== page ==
Phil Coulter

The town I loved so well

In my memory I will always see
the town that I have loved so well,
where our school played ball by the gasyard wall,
and we laughed through the smoke and the smell.

Going home in the rain, running up the dark lane,
past the jail and down behind the fountain
Those were happy days in so many, many ways
in the town I loved so well.

In the early morning the shirt factory horn
called women from Creggan, the Moor and the Bog
While the men on the dole played a mother's role,
fed the children and then trained the dogs.

And when times got tough there was just about enough
But they saw it through without complaining
For deep inside was a burning pride
in the town I loved so well.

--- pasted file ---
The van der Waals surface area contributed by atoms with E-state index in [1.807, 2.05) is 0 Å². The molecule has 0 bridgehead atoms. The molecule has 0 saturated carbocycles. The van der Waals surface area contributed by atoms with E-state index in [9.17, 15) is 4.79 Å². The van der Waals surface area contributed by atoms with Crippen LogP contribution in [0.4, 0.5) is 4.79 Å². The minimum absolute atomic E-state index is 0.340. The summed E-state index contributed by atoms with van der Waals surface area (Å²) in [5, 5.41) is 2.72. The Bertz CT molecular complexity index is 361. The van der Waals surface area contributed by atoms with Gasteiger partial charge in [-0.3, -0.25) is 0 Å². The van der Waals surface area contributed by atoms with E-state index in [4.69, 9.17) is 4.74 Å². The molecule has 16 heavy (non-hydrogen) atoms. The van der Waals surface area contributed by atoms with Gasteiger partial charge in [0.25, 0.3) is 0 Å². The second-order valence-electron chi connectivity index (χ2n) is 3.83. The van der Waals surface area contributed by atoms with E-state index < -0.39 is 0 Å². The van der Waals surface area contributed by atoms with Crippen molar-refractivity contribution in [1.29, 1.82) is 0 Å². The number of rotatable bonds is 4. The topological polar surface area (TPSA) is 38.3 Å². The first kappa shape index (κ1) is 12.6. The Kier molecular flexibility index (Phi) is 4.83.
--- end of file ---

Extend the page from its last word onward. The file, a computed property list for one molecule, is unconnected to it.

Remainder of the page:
There was music there in the Derry air
like a language that we all could understand
I remember the day that I earned my first pay,
when I played in a small pick-up band.

There I spent my youth, and to tell you the truth
I was sad to leave it all behind me
For I learned about life and I'd found a wife
in the town I loved so well.


But when I returned, how my eyes have burned
to see how a town could be brought to its knees
by the armoured cars and the bombed-out bars
and the gas that hangs on to every tree.

Now the army's installed by that old gasyard wall,
and the damned barbed wire gets higher and higher
With their tanks and their guns, oh my God, what have they done
to the town I loved so well.

Now the music's gone, but they still carry on
For their spirit's been bruised, never broken
They will not forget, but their hearts are set
on tomorrow and peace once again.

For what's done is done, and what's won is won,
and what's lost is lost and gone forever
I can only pray for a bright, brand-new day
in the town I loved so well

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